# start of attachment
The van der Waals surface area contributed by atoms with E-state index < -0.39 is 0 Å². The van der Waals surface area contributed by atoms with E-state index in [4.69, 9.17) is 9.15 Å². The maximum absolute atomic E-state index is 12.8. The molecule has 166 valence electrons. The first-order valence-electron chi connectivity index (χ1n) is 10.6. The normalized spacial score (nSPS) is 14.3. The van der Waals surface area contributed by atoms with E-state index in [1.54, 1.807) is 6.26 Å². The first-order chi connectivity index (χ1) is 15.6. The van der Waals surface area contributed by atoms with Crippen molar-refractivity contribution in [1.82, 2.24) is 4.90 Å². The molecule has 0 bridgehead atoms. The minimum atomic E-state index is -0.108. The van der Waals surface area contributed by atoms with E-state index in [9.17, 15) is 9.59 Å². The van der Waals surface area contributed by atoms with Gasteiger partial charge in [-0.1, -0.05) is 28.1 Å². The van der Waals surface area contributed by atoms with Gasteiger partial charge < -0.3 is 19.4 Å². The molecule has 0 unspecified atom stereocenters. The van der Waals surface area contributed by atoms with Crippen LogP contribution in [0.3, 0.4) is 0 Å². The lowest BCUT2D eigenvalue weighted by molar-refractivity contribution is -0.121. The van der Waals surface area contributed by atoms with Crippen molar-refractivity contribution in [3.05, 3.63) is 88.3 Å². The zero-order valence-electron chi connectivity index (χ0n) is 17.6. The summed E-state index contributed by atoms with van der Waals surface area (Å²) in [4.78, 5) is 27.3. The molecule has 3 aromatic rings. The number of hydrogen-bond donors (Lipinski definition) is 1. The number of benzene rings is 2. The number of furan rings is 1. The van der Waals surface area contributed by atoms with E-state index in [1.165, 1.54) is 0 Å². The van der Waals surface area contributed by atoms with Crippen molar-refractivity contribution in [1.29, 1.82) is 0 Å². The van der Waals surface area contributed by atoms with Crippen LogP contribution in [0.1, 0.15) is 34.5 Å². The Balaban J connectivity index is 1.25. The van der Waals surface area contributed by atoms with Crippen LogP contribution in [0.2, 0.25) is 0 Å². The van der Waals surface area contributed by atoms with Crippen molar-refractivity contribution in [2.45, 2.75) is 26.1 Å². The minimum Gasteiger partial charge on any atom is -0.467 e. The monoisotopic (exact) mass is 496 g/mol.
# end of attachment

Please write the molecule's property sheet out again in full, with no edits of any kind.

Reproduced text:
The van der Waals surface area contributed by atoms with E-state index < -0.39 is 0 Å². The van der Waals surface area contributed by atoms with E-state index in [4.69, 9.17) is 9.15 Å². The maximum absolute atomic E-state index is 12.8. The molecule has 166 valence electrons. The first-order valence-electron chi connectivity index (χ1n) is 10.6. The normalized spacial score (nSPS) is 14.3. The van der Waals surface area contributed by atoms with E-state index in [1.54, 1.807) is 6.26 Å². The first-order chi connectivity index (χ1) is 15.6. The van der Waals surface area contributed by atoms with Crippen molar-refractivity contribution in [1.82, 2.24) is 4.90 Å². The molecule has 0 bridgehead atoms. The minimum atomic E-state index is -0.108. The van der Waals surface area contributed by atoms with E-state index in [9.17, 15) is 9.59 Å². The van der Waals surface area contributed by atoms with Gasteiger partial charge in [-0.1, -0.05) is 28.1 Å². The van der Waals surface area contributed by atoms with Gasteiger partial charge < -0.3 is 19.4 Å². The molecule has 0 unspecified atom stereocenters. The van der Waals surface area contributed by atoms with Crippen LogP contribution in [0.3, 0.4) is 0 Å². The lowest BCUT2D eigenvalue weighted by molar-refractivity contribution is -0.121. The van der Waals surface area contributed by atoms with Crippen molar-refractivity contribution in [3.05, 3.63) is 88.3 Å². The zero-order valence-electron chi connectivity index (χ0n) is 17.6. The summed E-state index contributed by atoms with van der Waals surface area (Å²) in [4.78, 5) is 27.3. The molecule has 3 aromatic rings. The number of hydrogen-bond donors (Lipinski definition) is 1. The number of benzene rings is 2. The number of furan rings is 1. The van der Waals surface area contributed by atoms with E-state index in [1.165, 1.54) is 0 Å². The van der Waals surface area contributed by atoms with Crippen molar-refractivity contribution in [1.29, 1.82) is 0 Å². The van der Waals surface area contributed by atoms with Crippen LogP contribution in [0.1, 0.15) is 34.5 Å². The Balaban J connectivity index is 1.25. The van der Waals surface area contributed by atoms with Crippen LogP contribution in [0.2, 0.25) is 0 Å². The van der Waals surface area contributed by atoms with Crippen molar-refractivity contribution in [2.45, 2.75) is 26.1 Å². The minimum Gasteiger partial charge on any atom is -0.467 e. The monoisotopic (exact) mass is 496 g/mol.